Negative Fascination doesn't break the mould exactly. But there's a distinct mark of confidence, from the breathtaking soundscape of beatless opener "Process (Introduction)"—revelling in the occult sound experiments of associates Raime—to the way a twisted metal arpeggio surfaces in "Invocation of Lust." (Mendez (and Sandwell) has always had a melodic streak, yet you'll find little in his catalogue more overt than the stirring strings in the latter track.)
As melodic and memorable as these tracks are, they're also some of Mendez' least forgiving. "The Strange Attractor" is a brutal workout with eardrum-scraping chords that relentlessly pan the spectrum as if trying to disorient the listener, and "Temptation & Desire" ups the ante by coating the kicks in rust and dropping them in an acid bath of shrieking frequencies. Meanwhile, "Moral Divide (Endless)" prefers motorik á la the stiff metronome of Tropic of Cancer, before everything wraps up with "Utopian Disaster (End)," a comparably lengthy track which sounds like Sandwell distilled: sonorous sustain chords punctured by a perpetually flowing arpeggio and atmospherics so cavernous you'll want to bring a headlamp.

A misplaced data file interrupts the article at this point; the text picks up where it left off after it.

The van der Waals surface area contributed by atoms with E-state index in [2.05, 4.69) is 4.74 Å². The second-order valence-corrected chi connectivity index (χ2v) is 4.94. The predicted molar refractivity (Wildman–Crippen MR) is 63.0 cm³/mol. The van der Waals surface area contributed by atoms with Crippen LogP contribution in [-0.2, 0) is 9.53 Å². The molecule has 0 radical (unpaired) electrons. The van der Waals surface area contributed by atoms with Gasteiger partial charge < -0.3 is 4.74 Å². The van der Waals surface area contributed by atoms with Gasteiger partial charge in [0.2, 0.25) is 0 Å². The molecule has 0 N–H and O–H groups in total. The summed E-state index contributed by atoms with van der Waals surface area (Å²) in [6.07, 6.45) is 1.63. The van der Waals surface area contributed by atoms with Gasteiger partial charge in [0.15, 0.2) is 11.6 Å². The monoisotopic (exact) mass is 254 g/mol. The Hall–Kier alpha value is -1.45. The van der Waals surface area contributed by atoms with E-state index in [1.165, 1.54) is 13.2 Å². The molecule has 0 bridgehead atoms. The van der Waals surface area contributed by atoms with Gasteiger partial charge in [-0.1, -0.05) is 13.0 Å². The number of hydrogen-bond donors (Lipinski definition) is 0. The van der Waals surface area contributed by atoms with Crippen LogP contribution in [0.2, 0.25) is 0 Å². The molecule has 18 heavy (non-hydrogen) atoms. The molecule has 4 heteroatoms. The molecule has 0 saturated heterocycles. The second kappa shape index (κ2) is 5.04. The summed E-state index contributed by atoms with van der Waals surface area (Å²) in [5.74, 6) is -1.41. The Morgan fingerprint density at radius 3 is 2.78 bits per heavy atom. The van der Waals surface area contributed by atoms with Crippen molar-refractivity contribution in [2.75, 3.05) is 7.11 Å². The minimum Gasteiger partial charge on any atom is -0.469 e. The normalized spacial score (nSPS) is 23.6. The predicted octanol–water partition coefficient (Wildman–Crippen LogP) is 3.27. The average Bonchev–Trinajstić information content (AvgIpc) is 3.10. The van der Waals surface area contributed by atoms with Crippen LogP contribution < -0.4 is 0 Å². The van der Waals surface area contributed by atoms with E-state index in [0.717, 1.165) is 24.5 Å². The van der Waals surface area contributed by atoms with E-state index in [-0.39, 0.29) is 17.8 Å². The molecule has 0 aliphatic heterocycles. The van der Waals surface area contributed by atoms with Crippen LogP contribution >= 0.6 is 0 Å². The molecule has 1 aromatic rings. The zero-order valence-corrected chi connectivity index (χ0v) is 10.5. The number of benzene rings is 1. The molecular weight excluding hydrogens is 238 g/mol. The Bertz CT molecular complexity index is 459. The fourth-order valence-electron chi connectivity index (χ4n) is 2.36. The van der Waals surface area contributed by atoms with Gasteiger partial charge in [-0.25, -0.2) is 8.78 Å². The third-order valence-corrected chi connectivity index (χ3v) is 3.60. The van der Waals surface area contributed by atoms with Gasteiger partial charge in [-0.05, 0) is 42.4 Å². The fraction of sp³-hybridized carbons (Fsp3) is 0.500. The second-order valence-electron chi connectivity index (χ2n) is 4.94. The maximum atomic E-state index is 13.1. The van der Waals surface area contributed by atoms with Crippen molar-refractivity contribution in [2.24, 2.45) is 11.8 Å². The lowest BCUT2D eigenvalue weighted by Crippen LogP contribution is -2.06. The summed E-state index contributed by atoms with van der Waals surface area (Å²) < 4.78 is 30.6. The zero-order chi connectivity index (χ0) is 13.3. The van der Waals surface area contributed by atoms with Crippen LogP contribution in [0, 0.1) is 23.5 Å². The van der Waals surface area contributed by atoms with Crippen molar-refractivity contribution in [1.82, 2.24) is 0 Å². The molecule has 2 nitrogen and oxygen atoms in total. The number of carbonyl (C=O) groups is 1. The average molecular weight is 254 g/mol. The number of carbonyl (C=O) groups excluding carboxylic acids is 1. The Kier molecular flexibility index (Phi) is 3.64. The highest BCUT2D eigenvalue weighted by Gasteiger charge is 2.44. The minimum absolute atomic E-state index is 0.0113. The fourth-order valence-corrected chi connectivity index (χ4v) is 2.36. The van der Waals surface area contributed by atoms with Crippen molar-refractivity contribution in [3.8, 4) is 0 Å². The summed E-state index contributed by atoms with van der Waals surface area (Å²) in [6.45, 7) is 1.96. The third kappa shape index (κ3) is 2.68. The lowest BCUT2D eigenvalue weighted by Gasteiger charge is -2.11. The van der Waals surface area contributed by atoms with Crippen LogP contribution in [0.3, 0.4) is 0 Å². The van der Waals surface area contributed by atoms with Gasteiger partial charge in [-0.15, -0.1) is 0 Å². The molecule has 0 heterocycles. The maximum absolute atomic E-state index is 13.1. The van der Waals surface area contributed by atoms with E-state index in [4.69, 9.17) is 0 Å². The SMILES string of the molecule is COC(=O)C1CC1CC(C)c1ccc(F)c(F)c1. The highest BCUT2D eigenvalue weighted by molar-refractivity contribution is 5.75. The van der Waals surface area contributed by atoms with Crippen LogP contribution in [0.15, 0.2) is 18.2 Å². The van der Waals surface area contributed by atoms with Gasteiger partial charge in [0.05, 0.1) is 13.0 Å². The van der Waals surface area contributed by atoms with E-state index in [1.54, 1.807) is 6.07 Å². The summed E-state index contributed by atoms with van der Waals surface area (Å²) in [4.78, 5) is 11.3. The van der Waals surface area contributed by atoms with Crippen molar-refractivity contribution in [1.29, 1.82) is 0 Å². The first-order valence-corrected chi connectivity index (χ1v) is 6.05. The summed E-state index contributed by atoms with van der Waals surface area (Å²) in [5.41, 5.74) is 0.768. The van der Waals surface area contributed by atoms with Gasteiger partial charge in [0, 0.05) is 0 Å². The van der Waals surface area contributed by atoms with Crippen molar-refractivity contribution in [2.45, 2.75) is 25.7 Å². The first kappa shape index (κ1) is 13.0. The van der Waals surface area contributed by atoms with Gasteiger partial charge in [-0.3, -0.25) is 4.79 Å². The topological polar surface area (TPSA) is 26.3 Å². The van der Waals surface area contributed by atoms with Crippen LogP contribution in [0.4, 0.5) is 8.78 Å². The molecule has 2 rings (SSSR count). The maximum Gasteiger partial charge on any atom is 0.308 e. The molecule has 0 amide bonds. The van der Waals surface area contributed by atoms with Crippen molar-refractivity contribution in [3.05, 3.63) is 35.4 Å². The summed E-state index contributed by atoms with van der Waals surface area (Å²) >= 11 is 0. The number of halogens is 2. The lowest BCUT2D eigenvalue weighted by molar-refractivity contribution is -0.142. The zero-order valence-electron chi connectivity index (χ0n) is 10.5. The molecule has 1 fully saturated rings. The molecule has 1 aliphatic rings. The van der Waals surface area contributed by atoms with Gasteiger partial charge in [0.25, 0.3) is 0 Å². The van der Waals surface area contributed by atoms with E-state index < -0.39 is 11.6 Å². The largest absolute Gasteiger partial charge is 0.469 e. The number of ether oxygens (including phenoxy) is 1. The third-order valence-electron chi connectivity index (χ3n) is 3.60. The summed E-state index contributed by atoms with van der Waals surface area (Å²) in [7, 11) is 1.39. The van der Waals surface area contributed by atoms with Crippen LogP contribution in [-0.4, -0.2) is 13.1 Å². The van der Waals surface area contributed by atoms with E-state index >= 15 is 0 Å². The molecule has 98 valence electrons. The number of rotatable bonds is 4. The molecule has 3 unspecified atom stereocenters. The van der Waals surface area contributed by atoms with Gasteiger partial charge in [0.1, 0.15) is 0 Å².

What's most impressive about Negative Fascination is how Mendez manages to cover so much ground both so cohesively and in such a relatively short period of time, the rare techno album that finishes up under 40 minutes. It feels like a miniaturized epic, and it sees Mendez touch on all the established hallmarks of his already renowned sound, embellishing it here and there with grandiose flourishes.